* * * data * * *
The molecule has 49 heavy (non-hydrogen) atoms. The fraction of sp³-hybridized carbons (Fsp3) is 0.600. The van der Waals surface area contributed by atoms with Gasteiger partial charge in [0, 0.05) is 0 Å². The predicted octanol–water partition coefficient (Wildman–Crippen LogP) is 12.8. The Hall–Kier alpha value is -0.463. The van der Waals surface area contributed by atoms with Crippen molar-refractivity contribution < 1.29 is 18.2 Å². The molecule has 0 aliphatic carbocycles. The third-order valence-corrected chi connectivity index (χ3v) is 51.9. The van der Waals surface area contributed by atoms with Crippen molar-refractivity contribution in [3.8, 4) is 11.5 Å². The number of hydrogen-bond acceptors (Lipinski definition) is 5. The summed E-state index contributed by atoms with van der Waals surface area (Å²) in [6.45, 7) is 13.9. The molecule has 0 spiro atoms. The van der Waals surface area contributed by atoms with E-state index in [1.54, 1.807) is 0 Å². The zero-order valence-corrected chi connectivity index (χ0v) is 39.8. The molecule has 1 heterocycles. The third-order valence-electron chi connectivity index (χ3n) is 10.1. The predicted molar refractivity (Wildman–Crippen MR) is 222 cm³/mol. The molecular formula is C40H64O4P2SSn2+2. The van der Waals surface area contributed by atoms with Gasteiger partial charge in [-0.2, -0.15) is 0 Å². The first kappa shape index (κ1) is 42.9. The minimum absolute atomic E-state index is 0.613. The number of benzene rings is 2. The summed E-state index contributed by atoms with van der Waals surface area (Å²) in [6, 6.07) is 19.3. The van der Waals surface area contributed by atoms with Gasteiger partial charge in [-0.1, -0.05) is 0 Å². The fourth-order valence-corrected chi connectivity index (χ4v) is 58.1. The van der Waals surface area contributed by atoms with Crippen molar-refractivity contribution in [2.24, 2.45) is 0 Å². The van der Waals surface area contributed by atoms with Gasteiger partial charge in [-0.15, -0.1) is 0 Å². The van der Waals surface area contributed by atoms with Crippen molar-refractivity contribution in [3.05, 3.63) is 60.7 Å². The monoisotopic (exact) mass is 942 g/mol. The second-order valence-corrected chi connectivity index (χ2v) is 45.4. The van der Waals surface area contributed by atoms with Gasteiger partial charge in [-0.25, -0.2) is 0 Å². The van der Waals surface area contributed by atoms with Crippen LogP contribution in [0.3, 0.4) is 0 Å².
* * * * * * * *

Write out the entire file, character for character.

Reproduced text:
The molecule has 49 heavy (non-hydrogen) atoms. The fraction of sp³-hybridized carbons (Fsp3) is 0.600. The van der Waals surface area contributed by atoms with Gasteiger partial charge in [0, 0.05) is 0 Å². The predicted octanol–water partition coefficient (Wildman–Crippen LogP) is 12.8. The Hall–Kier alpha value is -0.463. The van der Waals surface area contributed by atoms with Crippen molar-refractivity contribution < 1.29 is 18.2 Å². The molecule has 0 aliphatic carbocycles. The third-order valence-corrected chi connectivity index (χ3v) is 51.9. The van der Waals surface area contributed by atoms with Crippen molar-refractivity contribution in [3.8, 4) is 11.5 Å². The number of hydrogen-bond acceptors (Lipinski definition) is 5. The summed E-state index contributed by atoms with van der Waals surface area (Å²) in [6.45, 7) is 13.9. The molecule has 0 spiro atoms. The van der Waals surface area contributed by atoms with E-state index in [1.54, 1.807) is 0 Å². The zero-order valence-corrected chi connectivity index (χ0v) is 39.8. The molecule has 1 heterocycles. The third-order valence-electron chi connectivity index (χ3n) is 10.1. The predicted molar refractivity (Wildman–Crippen MR) is 222 cm³/mol. The molecular formula is C40H64O4P2SSn2+2. The van der Waals surface area contributed by atoms with Gasteiger partial charge in [-0.2, -0.15) is 0 Å². The first kappa shape index (κ1) is 42.9. The minimum absolute atomic E-state index is 0.613. The number of benzene rings is 2. The summed E-state index contributed by atoms with van der Waals surface area (Å²) in [6, 6.07) is 19.3. The van der Waals surface area contributed by atoms with Gasteiger partial charge in [-0.1, -0.05) is 0 Å². The fourth-order valence-corrected chi connectivity index (χ4v) is 58.1. The van der Waals surface area contributed by atoms with Crippen molar-refractivity contribution in [2.24, 2.45) is 0 Å². The van der Waals surface area contributed by atoms with Gasteiger partial charge in [-0.15, -0.1) is 0 Å². The van der Waals surface area contributed by atoms with Crippen molar-refractivity contribution in [3.05, 3.63) is 60.7 Å². The monoisotopic (exact) mass is 942 g/mol. The second-order valence-corrected chi connectivity index (χ2v) is 45.4. The van der Waals surface area contributed by atoms with Gasteiger partial charge in [-0.25, -0.2) is 0 Å². The van der Waals surface area contributed by atoms with Crippen LogP contribution in [0.3, 0.4) is 0 Å².